(39) “Preliminary screening” means the gathering of preliminary information to be used in determining a child’s need for further evaluation or assessment or for referral for other substance abuse services through means such as psychosocial interviews; urine and breathalyzer screenings; and reviews of available educational, delinquency, and dependency records of the child.
(40) “Prevention” means programs, strategies, initiatives, and networks designed to keep children from making initial or further contact with the juvenile justice system.
(41) “Probation” means the legal status of probation created by law and court order in cases involving a child who has been found to have committed a delinquent act. Probation is an individualized program in which the freedom of the child is limited and the child is restricted to noninstitutional quarters or restricted to the child’s home in lieu of commitment to the custody of the department. Youth on probation may be assessed and classified for placement in day-treatment probation programs designed for youth who represent a minimum risk to themselves and public safety and do not require placement and services in a residential setting.
(42) “Relative” means a grandparent, great-grandparent, sibling, first cousin, aunt, uncle, great-aunt, great-uncle, niece, or nephew, whether related by the whole or half blood, by affinity, or by adoption. The term does not include a stepparent.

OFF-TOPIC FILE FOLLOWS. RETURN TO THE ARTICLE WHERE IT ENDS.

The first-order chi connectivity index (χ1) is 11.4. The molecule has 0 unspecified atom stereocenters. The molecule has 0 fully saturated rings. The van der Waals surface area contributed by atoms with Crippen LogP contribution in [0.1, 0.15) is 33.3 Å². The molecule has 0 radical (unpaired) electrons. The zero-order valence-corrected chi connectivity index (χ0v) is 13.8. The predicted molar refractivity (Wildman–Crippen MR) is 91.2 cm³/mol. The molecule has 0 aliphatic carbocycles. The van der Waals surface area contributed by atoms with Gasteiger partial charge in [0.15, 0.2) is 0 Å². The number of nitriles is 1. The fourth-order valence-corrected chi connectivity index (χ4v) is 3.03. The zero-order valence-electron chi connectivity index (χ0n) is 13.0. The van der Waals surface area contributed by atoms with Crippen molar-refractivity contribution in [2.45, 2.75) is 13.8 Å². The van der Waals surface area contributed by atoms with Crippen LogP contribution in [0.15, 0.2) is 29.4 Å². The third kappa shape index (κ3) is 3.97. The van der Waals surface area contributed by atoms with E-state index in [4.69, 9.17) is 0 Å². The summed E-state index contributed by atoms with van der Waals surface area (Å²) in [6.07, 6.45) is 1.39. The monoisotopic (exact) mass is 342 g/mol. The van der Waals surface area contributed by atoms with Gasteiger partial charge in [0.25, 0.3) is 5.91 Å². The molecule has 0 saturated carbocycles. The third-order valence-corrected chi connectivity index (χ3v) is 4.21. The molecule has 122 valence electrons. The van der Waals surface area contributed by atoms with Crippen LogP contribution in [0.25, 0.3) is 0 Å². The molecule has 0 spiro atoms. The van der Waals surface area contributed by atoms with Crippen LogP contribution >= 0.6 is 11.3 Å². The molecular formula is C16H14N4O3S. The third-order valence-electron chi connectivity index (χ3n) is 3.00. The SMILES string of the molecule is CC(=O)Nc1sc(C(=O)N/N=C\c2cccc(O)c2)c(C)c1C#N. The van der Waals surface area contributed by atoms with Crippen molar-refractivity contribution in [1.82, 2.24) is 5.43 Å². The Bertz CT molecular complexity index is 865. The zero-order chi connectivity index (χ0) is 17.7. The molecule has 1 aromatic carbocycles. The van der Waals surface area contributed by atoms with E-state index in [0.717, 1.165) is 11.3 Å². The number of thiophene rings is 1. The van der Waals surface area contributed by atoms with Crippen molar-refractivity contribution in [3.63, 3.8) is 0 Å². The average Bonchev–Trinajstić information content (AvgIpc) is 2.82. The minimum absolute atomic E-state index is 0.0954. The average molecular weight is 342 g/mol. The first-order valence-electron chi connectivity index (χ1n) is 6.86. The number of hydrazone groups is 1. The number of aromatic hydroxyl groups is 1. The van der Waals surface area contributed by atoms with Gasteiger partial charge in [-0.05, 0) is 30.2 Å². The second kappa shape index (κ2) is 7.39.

(43) “Respite” means a placement that is available for the care, custody, and placement of a youth charged with domestic violence as an alternative to secure detention or for placement of a youth when a shelter bed for a child in need of services or a family in need of services is unavailable.
(44) “Restrictiveness level” means the level of programming and security provided by programs that service the supervision, custody, care, and treatment needs of committed children. Sections 985.601(10) and 985.721 apply to children placed in programs at any residential commitment level. The restrictiveness levels of commitment are as follows:
(a) Minimum-risk nonresidential.—Programs or program models at this commitment level work with youth who remain in the community and participate at least 5 days per week in a day treatment program. Youth assessed and classified for programs at this commitment level represent a minimum risk to themselves and public safety and do not require placement and services in residential settings. Youth in this level have full access to, and reside in, the community. Youth who have been found to have committed delinquent acts that involve firearms, that are sexual offenses, or that would be life felonies or first degree felonies if committed by an adult may not be committed to a program at this level.